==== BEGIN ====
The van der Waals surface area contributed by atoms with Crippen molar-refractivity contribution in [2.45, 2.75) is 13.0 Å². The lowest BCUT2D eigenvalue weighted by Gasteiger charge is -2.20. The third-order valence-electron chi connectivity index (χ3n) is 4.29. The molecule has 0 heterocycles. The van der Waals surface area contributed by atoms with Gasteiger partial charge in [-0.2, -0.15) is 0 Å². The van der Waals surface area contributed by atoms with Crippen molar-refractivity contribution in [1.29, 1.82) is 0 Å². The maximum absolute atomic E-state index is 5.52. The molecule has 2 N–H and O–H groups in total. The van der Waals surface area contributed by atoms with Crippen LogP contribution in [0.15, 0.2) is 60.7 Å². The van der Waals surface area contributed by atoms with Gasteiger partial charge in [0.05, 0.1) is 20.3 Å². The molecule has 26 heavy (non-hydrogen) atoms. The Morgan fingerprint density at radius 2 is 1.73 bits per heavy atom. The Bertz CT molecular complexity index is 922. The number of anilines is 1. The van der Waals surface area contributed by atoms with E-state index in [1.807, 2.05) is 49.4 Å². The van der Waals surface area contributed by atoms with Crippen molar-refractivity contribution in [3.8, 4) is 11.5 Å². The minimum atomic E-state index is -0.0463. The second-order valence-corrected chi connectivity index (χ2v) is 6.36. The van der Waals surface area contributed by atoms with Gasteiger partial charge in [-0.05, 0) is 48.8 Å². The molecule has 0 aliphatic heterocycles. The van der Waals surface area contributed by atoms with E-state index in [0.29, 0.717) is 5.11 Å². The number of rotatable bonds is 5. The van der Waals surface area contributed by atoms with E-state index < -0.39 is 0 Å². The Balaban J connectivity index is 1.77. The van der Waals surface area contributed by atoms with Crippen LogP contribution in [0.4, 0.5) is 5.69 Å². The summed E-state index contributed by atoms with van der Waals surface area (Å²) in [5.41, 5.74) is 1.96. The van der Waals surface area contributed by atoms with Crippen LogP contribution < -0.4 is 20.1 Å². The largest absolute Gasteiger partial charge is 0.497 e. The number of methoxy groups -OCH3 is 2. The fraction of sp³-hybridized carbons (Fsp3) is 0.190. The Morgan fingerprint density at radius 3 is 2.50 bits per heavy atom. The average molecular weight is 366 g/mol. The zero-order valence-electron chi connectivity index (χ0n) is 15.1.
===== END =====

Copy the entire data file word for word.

The van der Waals surface area contributed by atoms with Crippen molar-refractivity contribution in [2.45, 2.75) is 13.0 Å². The lowest BCUT2D eigenvalue weighted by Gasteiger charge is -2.20. The third-order valence-electron chi connectivity index (χ3n) is 4.29. The molecule has 0 heterocycles. The van der Waals surface area contributed by atoms with Gasteiger partial charge in [-0.2, -0.15) is 0 Å². The van der Waals surface area contributed by atoms with Crippen molar-refractivity contribution in [1.29, 1.82) is 0 Å². The maximum absolute atomic E-state index is 5.52. The molecule has 2 N–H and O–H groups in total. The van der Waals surface area contributed by atoms with Crippen LogP contribution in [0.15, 0.2) is 60.7 Å². The van der Waals surface area contributed by atoms with Gasteiger partial charge in [0.05, 0.1) is 20.3 Å². The molecule has 26 heavy (non-hydrogen) atoms. The Morgan fingerprint density at radius 2 is 1.73 bits per heavy atom. The Bertz CT molecular complexity index is 922. The number of anilines is 1. The van der Waals surface area contributed by atoms with E-state index in [1.807, 2.05) is 49.4 Å². The van der Waals surface area contributed by atoms with Crippen molar-refractivity contribution in [3.8, 4) is 11.5 Å². The minimum atomic E-state index is -0.0463. The second-order valence-corrected chi connectivity index (χ2v) is 6.36. The van der Waals surface area contributed by atoms with Gasteiger partial charge in [-0.05, 0) is 48.8 Å². The molecule has 0 aliphatic heterocycles. The van der Waals surface area contributed by atoms with E-state index in [0.29, 0.717) is 5.11 Å². The number of rotatable bonds is 5. The van der Waals surface area contributed by atoms with E-state index < -0.39 is 0 Å². The Balaban J connectivity index is 1.77. The van der Waals surface area contributed by atoms with Crippen LogP contribution in [0.4, 0.5) is 5.69 Å². The summed E-state index contributed by atoms with van der Waals surface area (Å²) in [5.41, 5.74) is 1.96. The van der Waals surface area contributed by atoms with Crippen LogP contribution < -0.4 is 20.1 Å². The largest absolute Gasteiger partial charge is 0.497 e. The number of methoxy groups -OCH3 is 2. The fraction of sp³-hybridized carbons (Fsp3) is 0.190. The Morgan fingerprint density at radius 3 is 2.50 bits per heavy atom. The average molecular weight is 366 g/mol. The zero-order valence-electron chi connectivity index (χ0n) is 15.1.